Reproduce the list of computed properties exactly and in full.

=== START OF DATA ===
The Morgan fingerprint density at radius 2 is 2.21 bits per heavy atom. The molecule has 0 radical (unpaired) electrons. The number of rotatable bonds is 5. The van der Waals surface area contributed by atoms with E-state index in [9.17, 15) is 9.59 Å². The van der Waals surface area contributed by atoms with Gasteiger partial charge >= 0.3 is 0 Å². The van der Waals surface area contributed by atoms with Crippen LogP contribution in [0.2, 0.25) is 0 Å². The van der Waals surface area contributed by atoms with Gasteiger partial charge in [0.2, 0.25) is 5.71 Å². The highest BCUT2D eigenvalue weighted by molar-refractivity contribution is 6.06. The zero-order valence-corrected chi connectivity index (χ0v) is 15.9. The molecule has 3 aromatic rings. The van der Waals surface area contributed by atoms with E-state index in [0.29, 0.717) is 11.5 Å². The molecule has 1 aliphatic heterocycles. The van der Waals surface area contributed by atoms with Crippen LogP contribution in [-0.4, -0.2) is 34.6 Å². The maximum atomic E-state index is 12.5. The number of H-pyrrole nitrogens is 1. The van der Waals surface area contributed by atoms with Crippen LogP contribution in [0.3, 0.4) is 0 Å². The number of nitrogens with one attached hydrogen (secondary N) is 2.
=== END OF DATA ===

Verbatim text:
The Morgan fingerprint density at radius 2 is 2.21 bits per heavy atom. The molecule has 0 radical (unpaired) electrons. The number of rotatable bonds is 5. The van der Waals surface area contributed by atoms with E-state index in [9.17, 15) is 9.59 Å². The van der Waals surface area contributed by atoms with Gasteiger partial charge >= 0.3 is 0 Å². The van der Waals surface area contributed by atoms with Crippen LogP contribution in [0.2, 0.25) is 0 Å². The van der Waals surface area contributed by atoms with Gasteiger partial charge in [0.2, 0.25) is 5.71 Å². The highest BCUT2D eigenvalue weighted by molar-refractivity contribution is 6.06. The zero-order valence-corrected chi connectivity index (χ0v) is 15.9. The molecule has 3 aromatic rings. The van der Waals surface area contributed by atoms with E-state index in [0.29, 0.717) is 11.5 Å². The molecule has 1 aliphatic heterocycles. The van der Waals surface area contributed by atoms with Crippen LogP contribution in [-0.4, -0.2) is 34.6 Å². The maximum atomic E-state index is 12.5. The number of H-pyrrole nitrogens is 1. The van der Waals surface area contributed by atoms with Crippen LogP contribution in [0.3, 0.4) is 0 Å². The number of nitrogens with one attached hydrogen (secondary N) is 2.